When knee pain began to take the joy out of caring for her new grandson, Lorraine Howell's doctor referred her to an orthopaedic surgeon at Group Health Cooperative, a Seattle-based, nonprofit health system. He also handed her a "decision aid" – an instructional booklet and video that clearly and objectively outlined the pros and cons of different treatment options for knee osteoarthritis, or OA.

Howell says the video didn't persuade her to choose the course she did – losing extra pounds instead of undergoing surgery to replace her arthritic knee. But it did allow her to have a more focused conversation with the surgeon. "Using the decision aid helped me feel more educated, so when [the surgeon] laid out all the options, I was able to ask informed questions," she says. "It was a real conversation, not just me nodding and saying, 'Fine, fine.'"

Her experience matches that of other Group Health patients with arthritis who received orthopaedic decision aids. A study by Group Health researchers found rates of knee and hip replacement surgeries dropped by 38 and 26 percent, respectively, over six months after the aids were introduced.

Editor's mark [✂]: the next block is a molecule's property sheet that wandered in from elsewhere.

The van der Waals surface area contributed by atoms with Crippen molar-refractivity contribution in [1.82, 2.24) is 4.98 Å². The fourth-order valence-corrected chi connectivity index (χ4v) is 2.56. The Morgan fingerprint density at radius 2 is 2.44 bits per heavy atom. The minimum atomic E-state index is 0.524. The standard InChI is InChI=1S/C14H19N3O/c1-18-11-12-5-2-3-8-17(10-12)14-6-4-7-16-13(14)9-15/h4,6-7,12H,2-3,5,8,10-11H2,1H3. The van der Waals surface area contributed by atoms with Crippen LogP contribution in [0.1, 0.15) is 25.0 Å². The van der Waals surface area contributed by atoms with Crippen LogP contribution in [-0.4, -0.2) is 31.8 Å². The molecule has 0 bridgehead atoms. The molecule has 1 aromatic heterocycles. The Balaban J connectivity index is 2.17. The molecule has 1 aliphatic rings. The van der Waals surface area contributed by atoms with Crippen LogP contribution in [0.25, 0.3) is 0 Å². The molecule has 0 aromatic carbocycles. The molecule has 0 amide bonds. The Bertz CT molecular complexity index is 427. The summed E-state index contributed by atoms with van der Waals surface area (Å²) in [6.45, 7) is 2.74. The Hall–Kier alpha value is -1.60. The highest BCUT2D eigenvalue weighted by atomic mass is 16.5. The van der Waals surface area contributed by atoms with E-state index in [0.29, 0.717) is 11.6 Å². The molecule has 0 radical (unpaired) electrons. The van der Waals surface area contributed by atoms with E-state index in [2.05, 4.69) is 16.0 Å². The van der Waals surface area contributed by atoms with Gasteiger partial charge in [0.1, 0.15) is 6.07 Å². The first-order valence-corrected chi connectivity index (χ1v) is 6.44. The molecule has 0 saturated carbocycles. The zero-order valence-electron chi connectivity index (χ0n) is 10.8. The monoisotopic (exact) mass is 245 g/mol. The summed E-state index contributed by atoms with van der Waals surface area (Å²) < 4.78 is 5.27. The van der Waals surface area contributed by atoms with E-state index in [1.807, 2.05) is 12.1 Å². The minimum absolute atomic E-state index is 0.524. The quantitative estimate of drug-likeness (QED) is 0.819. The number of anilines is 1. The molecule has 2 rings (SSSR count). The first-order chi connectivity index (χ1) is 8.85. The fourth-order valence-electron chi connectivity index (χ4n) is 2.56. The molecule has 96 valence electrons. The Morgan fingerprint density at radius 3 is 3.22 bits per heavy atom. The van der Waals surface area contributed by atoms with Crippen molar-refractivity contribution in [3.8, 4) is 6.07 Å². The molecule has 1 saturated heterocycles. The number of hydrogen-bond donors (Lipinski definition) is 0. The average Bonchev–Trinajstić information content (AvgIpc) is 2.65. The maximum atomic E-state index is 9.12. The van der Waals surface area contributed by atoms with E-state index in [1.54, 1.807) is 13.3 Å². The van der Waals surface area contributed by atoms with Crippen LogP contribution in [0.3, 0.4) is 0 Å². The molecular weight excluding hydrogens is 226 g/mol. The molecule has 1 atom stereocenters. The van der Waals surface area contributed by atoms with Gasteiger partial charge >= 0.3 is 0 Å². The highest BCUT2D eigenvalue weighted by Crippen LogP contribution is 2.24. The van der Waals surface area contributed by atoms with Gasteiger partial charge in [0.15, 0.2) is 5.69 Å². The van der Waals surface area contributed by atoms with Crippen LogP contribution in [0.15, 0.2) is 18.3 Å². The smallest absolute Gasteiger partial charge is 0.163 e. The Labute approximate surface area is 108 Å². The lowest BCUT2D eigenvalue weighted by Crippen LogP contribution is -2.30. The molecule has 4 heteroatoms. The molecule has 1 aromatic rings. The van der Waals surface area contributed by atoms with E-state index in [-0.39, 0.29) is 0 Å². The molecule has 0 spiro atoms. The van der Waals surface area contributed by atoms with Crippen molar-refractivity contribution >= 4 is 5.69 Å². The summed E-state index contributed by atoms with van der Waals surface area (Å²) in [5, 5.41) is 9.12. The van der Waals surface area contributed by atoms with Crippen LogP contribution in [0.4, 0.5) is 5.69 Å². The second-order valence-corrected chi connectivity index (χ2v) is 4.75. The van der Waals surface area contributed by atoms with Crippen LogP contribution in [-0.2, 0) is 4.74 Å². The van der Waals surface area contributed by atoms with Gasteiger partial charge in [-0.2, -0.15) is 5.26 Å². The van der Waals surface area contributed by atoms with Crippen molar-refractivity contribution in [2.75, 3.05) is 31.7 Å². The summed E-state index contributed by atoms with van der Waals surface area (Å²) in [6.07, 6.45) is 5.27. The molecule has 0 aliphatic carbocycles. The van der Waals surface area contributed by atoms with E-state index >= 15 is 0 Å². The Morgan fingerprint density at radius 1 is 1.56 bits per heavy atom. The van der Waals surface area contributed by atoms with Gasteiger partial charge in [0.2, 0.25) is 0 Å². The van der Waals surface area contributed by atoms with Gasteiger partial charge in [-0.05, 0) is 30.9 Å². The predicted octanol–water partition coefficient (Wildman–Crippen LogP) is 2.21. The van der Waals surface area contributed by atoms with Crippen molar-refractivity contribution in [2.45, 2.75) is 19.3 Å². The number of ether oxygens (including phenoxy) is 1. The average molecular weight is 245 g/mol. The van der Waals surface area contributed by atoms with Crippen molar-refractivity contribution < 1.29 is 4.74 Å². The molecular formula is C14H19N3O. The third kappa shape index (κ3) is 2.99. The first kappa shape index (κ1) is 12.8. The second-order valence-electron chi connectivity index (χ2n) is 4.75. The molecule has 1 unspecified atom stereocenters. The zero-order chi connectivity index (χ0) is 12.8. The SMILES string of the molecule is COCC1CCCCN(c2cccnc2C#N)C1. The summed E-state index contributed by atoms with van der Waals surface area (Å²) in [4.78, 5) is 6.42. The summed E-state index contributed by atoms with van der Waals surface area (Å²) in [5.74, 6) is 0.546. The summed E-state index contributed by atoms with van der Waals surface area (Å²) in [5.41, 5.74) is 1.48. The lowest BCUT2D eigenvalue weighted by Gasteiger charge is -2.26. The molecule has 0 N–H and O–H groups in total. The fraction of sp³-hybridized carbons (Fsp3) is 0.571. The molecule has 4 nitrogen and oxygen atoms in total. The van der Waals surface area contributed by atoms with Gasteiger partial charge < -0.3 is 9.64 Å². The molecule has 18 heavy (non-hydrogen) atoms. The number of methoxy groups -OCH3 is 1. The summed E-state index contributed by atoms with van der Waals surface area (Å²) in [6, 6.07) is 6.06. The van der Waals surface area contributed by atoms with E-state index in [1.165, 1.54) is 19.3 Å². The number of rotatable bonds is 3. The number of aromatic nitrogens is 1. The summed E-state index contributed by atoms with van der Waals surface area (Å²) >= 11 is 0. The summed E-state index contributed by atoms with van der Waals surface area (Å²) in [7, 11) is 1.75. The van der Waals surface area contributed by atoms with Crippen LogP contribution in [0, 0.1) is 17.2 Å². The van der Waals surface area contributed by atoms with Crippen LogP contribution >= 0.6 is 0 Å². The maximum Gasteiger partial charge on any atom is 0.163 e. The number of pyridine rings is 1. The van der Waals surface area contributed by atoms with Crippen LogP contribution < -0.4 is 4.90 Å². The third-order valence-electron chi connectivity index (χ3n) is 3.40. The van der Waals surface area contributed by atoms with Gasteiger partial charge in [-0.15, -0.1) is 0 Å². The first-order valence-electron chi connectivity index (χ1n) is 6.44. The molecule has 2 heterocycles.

The study, published in 2012 in Health Affairs, compared joint replacement rates and costs in more than 9,500 patients with hip and knee OA. Some had their initial visit before Group Health began distributing decision aids and some after. Not only did surgery rates decline in the group receiving the videos, so did costs – by 12 to 21 percent.

"Our clinical findings are consistent with the results of randomized trials of decision aids in many settings, not just surgery,” says study leader David Arterburn, MD, an internist and associate researcher at the Group Health Research Institute in Seattle. “Those trials showed that people who use decision aids are better informed, more confident in their decision making and more satisfied with the quality of care."

They are also more likely to favor conservative treatment. Dr. Arterburn says most people with hip or knee arthritis have several therapeutic options, each with pros and cons. No single treatment is clearly right. "When patients see no winner, prior studies show they choose less invasive procedures more often," he notes.